## 2.2 Propositional Logic

Propositional logic is that part of mathematical logic that deals with the
composition of formulas. The composition starts with basic formulas that are
considered as "black boxes": we are interested in their truth value ("true
or false?") but not in what properties they actually describe. Various
operations then allow to combine simpler formulas to more complex ones.

**Definition 3 (Logical Connective)**
A *(logical) * *connective (Junktor)* is a syntactic operator that
combines formulas to a new formula.

In more detail, the formulas of propositional logic are constructed from the
connectives `F', `T', `~', ` /\ ', ` \/ ', ` => ', ` <=> ' as
follows:

**Proposition 1 (Formulas of Propositional Logic)**
- The following
*logical constants (Logische Konstanten)* are
formulas^{2}:
** ***False*- "false" ("falsch")
F

** ***True*- "true" ("wahr")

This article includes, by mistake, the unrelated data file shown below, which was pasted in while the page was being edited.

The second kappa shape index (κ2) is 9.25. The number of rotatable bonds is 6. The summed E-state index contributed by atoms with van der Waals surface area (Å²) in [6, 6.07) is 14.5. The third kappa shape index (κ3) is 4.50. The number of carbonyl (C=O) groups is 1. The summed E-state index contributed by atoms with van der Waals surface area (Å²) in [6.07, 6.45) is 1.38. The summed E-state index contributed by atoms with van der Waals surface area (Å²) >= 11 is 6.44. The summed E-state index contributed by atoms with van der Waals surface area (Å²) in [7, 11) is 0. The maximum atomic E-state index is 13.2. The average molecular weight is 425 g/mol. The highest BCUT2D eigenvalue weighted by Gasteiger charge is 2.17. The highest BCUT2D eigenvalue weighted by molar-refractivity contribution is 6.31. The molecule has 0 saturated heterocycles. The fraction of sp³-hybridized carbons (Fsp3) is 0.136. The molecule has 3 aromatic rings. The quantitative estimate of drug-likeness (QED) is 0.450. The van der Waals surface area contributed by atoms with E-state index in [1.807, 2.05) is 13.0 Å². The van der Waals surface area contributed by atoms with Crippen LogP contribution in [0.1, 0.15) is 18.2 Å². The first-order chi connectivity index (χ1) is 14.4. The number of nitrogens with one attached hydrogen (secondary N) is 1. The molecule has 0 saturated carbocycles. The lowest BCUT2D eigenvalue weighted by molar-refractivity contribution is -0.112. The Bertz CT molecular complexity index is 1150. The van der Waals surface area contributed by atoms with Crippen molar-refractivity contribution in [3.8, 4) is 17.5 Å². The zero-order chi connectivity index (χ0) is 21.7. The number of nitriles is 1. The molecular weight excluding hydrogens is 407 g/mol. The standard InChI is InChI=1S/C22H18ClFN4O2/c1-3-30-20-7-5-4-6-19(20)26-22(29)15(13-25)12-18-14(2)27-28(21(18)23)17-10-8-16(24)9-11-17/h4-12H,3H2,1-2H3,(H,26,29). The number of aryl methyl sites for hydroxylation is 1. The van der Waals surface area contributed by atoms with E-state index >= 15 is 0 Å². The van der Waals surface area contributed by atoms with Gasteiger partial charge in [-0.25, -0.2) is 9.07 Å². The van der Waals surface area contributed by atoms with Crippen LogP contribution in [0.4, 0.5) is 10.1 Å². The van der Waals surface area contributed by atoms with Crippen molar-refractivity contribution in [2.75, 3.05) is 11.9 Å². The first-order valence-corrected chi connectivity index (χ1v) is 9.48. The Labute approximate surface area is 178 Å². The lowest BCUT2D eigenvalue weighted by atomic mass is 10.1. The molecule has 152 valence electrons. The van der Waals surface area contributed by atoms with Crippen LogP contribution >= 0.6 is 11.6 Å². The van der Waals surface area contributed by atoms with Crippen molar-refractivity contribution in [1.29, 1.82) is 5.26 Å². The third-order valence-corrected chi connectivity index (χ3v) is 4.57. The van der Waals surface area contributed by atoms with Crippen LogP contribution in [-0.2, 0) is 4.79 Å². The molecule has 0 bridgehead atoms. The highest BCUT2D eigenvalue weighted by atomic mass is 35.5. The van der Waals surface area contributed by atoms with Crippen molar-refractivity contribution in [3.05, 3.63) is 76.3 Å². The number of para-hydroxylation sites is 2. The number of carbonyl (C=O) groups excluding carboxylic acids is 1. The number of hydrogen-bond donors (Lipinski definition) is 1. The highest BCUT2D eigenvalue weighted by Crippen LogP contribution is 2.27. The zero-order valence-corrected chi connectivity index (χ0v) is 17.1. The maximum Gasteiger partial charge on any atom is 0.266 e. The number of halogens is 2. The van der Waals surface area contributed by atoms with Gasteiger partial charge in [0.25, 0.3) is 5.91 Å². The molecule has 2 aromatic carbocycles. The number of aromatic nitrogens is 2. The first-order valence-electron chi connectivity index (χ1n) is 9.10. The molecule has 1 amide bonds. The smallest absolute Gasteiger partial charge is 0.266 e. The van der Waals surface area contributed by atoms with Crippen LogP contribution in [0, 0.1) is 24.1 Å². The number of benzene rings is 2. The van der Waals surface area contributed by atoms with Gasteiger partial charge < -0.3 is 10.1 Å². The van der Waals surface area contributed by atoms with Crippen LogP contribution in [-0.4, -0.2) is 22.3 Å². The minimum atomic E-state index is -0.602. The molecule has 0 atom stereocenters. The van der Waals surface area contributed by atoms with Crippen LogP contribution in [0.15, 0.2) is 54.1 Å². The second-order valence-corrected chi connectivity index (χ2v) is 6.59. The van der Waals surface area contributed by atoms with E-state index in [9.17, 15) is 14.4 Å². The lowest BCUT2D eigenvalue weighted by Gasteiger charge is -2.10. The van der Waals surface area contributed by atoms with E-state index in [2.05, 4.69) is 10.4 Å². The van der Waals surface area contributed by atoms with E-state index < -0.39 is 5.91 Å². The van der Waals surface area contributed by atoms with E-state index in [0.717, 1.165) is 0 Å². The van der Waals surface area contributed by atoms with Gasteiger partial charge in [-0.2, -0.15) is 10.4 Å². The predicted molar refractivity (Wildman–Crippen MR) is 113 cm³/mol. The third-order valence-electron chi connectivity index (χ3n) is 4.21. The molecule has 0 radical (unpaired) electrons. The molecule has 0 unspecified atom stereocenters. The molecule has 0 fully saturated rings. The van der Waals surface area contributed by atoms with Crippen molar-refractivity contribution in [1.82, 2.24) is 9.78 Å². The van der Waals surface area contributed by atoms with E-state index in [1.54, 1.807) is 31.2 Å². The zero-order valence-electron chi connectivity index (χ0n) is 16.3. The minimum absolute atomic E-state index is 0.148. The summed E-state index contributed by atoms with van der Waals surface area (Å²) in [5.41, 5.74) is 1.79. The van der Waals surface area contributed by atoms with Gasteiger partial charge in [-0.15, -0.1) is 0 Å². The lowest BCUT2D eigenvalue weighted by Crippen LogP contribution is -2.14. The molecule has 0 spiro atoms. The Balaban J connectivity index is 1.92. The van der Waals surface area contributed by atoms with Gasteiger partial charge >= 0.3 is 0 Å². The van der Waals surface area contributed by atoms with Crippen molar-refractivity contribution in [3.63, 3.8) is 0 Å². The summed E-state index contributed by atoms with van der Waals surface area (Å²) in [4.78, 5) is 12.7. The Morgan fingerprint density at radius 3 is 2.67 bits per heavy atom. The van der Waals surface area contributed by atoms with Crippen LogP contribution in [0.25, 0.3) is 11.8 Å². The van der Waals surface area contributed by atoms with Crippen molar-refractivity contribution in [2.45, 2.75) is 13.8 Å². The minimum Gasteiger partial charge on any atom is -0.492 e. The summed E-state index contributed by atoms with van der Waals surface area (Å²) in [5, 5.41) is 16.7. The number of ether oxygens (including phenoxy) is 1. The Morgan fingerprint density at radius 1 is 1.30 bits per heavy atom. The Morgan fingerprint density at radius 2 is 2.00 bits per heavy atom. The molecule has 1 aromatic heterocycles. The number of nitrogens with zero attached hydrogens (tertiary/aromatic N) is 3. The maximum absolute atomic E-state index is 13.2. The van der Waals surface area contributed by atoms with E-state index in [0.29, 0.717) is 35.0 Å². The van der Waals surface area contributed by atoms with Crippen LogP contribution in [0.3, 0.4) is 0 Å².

T

- If
`A` is a formula, then the following is a formula:
** ***Negation*- "not
`A`" ("nicht `A`")
~`A`

- If
`A` and `B` are formulas, then the following are formulas
** ***Conjunction*- "
`A` and
`B`" ("`A` und `B`")
(`A` /\ `B`)

** ***Disjunction*- "
`A` or
`B`" ("`A` oder `B`")
(`A` \/ `B`)

** ***Implication*- "
`A` implies
`B`" ("`A` impliziert `B`")
(`A` => `B`)

** ***Equivalence*- "
`A` is
equivalent to `B`" ("`A` ist äquivalent zu `B`")
(`A` <=> `B`)

We omit the parentheses if `A` and `B` are unambiguous (usually
`x` is free in `A`).

Above propositions provide the basis for a hierarchical construction of
formulas.

**Example**
The syntactic structure of the formula
T /\ F => F

is ambiguous; it may be understood as (T /\ F) => F or as T /\ (F => F).

In the following sections, we will discuss the meanings of these formulas.

Author: Wolfgang Schreiner

Last Modification: October 4, 1999